|A blend of Endo– and Ecto-Mycorrhizal Spores including vitamins, proteins, herbs, minerals and aerobic biologicals for synergy with plant roots that is safe and easy to use. Guaranteed 11,200,000 Mycorrhizal Spores per lb.– Vesicular Arbuscular Endomycorrhizae (VAM) and Pisolisthus Tinctoris & Rhizopogen Ectomycorrhizae.Vitamins– A, B-Complex, B-6, B-12, C, D, E, Biotin, Folic Acid, Niacin, Pantothenic Acid, Riboflavin and Thiamin.Proteins– Seven high protein grains for the supply of all twenty amino acids.Herbs – Chamomile, Equisetum Arvense, Fenugreek, Goldenseal, Irish Moss, Kelp, Slippery Elm, Stinging Nettle, Valarian and Yarrow.
Minerals – Paramagnetic & Diamagnetic ground rock minerals.
Aerobic Biologicals – Yeast Extracts, Acinetobacter, Aspergillus, Bacillus Subtillus, Bacillus Thuringiensis, Bacillus Cereus, Bacillus Megatarium, Lactobacillus, Azotobacter, Rhizobium Meliloti, Rhizobium Phaseoli, Rhizobium Legumonoserum and Rhizobium Japonicum.
NOTE: BioGreen strongly recommends avoiding the use of the following products in conjunction with Correct Planting Routine®: fungicides, synthetic soluble salt-based fertilizers, sulfur, polymer gels and fresh spent mushroom compost.
Ball & Burlap or Container-Grown: Set stock in planting hole and backfill up to 1/3 on root ball. Apply 1 lb. of product per caliper inch around the edges so it makes contact with the root ball and mixes with the backfill soil. Finish backfilling. Water until puddling occurs.
Trees and Shrubs: 1”-Caliper Bare-Root Stock – Soak roots in water, then dust with a generous handful of product. Next, place another generous handful in hole at planting time. Water to settle soil around roots. Note, one “generous handful” is equivalent to a ½ cup; 1 lb. will plant three to four 1”-caliper bare-roots.) When planting smaller bare-roots, adjust your use rates ac cordingly. While dusting roots, catch excess product to avoid waste.
Bed Plants: Annuals, Biennials & Perennials – Prior to tilling the soil, apply product at the rate of 10 lb. per 1,000 sq. ft. with a broadcast spreader. For small-scale plantings, apply 1 tablespoon in hole per plant (1” plug). Water to settle soil around roots. (1 lb. of product contains 50 tablespoons.)
Seeding: Apply product to prepared soil at the rate of 10 lb. per 1,000 sq. ft. (Follow seed planting instructions).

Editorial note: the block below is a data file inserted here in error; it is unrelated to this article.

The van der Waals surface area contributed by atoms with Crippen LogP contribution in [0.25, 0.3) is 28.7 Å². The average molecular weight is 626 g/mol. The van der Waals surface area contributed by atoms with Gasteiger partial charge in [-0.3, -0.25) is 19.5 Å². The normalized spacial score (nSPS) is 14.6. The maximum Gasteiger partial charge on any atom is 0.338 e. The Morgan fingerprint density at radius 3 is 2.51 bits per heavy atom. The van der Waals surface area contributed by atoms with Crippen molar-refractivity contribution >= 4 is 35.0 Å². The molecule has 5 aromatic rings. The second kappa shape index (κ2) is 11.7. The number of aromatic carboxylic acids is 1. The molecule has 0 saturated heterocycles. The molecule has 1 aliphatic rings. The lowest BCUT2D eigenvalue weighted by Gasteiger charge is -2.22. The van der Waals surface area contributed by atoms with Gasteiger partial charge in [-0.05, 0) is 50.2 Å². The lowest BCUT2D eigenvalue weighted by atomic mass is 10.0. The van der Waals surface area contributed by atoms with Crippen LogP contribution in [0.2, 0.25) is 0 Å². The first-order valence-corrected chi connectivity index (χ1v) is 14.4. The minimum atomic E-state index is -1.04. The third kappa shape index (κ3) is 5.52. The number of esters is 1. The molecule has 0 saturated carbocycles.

It is more cost-effective from a labor standpoint to use Correct Planting Routine® at transplant time. When used at planting time, Correct Planting Routine® is delivered directly into the root zone at the ideal rate of 1-lb. per caliper inch. However, this use rate decreases substantially due to the difficulty involved in getting product into an established plant site.
- Recently Planted Trees & Shrubs:
Using a 1” soil drill or probe, bore eight holes 6-8” deep around the perimeter of the root ball. Fill holes with product. Follow up with deep watering.
- Mature Trees & Shrubs:
Option 1: The most practical way to distribute Correct Planting Routine® into the feeder root system of a mature tree or shrub is through double core aeration beneath the entire drip line to trunk area (the more holes, the better). Apply product with a broadcast spreader at the rate of 10 lb. per 1,000 sq. ft. Follow up with deep watering.
Option 2: Using a 1” soil drill or probe, bore holes 6-8” deep per every foot in the area one foot outside of the drip line. Fill holes with product. Repeat this procedure, working one foot inside of the drip line. Follow up with deep watering.
- Bed Plantings & Turf: Top-dress plant bed with Correct Planting Routine® at the rate of 10 lb. per 1,000 sq. ft. Lightly work into the soil. Deeply water. For small plant beds, gently work one to two tablespoons of product around each plant. Water. Lawn Restoration – apply product at the rate of 10 lb. per 1,000 sq. ft. with a broadcast spreader.
What Are Mycorrhizae?
Mycorrhizae is a Greek Word for
Mycorrhizae are non-woody structures composed of both root and fungus tissue. Native to forest and prairie soils, they are also found in soils that have retained high fertility; for instance, older residential sites built upon rich layers of topsoil. When working in fertile soil, one will find networks of white hair-like fibers – these are mycorrhizae. Soils that have lost their mycorrhizae have lost their ability to support plant life. Mycorrhizae has become the landscape industry‘s “buzz word” because urban soils have become depleted by construction and chemical practices. Today’s technology now makes it possible for us to deliver mycorrhizae into the root zone as the primary step toward building soils that support our landscapes.